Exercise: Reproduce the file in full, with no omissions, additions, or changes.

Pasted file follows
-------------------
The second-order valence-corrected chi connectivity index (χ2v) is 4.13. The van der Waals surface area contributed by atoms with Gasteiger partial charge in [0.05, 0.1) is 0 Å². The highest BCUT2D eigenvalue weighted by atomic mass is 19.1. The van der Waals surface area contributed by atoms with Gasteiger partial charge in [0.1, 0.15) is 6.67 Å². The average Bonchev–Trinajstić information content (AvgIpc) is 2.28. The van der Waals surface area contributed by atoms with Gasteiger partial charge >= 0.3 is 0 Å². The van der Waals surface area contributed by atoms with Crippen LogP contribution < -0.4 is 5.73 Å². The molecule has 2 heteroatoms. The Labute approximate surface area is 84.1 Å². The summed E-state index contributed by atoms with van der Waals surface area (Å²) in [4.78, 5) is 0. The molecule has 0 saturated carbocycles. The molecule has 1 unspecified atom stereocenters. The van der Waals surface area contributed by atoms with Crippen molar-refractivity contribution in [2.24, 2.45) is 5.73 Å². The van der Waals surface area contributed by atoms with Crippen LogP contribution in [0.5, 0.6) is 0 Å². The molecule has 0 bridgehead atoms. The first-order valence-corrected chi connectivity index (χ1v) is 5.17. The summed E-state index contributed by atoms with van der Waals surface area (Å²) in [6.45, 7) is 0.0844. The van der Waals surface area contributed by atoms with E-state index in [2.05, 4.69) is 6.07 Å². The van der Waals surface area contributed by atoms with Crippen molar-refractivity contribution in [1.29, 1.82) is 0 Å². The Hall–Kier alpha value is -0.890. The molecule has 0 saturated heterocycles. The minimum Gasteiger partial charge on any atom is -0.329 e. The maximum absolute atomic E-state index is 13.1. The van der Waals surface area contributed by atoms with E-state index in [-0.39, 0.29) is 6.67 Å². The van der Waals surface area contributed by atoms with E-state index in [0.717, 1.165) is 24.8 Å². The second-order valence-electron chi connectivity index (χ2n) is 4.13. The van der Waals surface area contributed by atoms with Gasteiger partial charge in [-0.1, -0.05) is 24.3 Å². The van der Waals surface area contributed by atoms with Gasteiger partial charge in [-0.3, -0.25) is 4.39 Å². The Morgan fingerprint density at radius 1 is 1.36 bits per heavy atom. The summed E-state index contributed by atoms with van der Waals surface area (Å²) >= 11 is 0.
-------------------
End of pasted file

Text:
The second-order valence-corrected chi connectivity index (χ2v) is 4.13. The van der Waals surface area contributed by atoms with Gasteiger partial charge in [0.05, 0.1) is 0 Å². The highest BCUT2D eigenvalue weighted by atomic mass is 19.1. The van der Waals surface area contributed by atoms with Gasteiger partial charge in [0.1, 0.15) is 6.67 Å². The average Bonchev–Trinajstić information content (AvgIpc) is 2.28. The van der Waals surface area contributed by atoms with Gasteiger partial charge >= 0.3 is 0 Å². The van der Waals surface area contributed by atoms with Crippen LogP contribution < -0.4 is 5.73 Å². The molecule has 2 heteroatoms. The Labute approximate surface area is 84.1 Å². The summed E-state index contributed by atoms with van der Waals surface area (Å²) in [4.78, 5) is 0. The molecule has 0 saturated carbocycles. The molecule has 1 unspecified atom stereocenters. The van der Waals surface area contributed by atoms with Crippen molar-refractivity contribution in [2.24, 2.45) is 5.73 Å². The van der Waals surface area contributed by atoms with Crippen LogP contribution in [0.5, 0.6) is 0 Å². The molecule has 0 bridgehead atoms. The first-order valence-corrected chi connectivity index (χ1v) is 5.17. The summed E-state index contributed by atoms with van der Waals surface area (Å²) in [6.45, 7) is 0.0844. The van der Waals surface area contributed by atoms with E-state index in [2.05, 4.69) is 6.07 Å². The van der Waals surface area contributed by atoms with Crippen molar-refractivity contribution in [1.29, 1.82) is 0 Å². The Hall–Kier alpha value is -0.890. The molecule has 0 saturated heterocycles. The minimum Gasteiger partial charge on any atom is -0.329 e. The maximum absolute atomic E-state index is 13.1. The van der Waals surface area contributed by atoms with E-state index in [-0.39, 0.29) is 6.67 Å². The van der Waals surface area contributed by atoms with E-state index in [0.717, 1.165) is 24.8 Å². The second-order valence-electron chi connectivity index (χ2n) is 4.13. The van der Waals surface area contributed by atoms with Gasteiger partial charge in [-0.1, -0.05) is 24.3 Å². The van der Waals surface area contributed by atoms with Gasteiger partial charge in [-0.3, -0.25) is 4.39 Å². The Morgan fingerprint density at radius 1 is 1.36 bits per heavy atom. The summed E-state index contributed by atoms with van der Waals surface area (Å²) >= 11 is 0.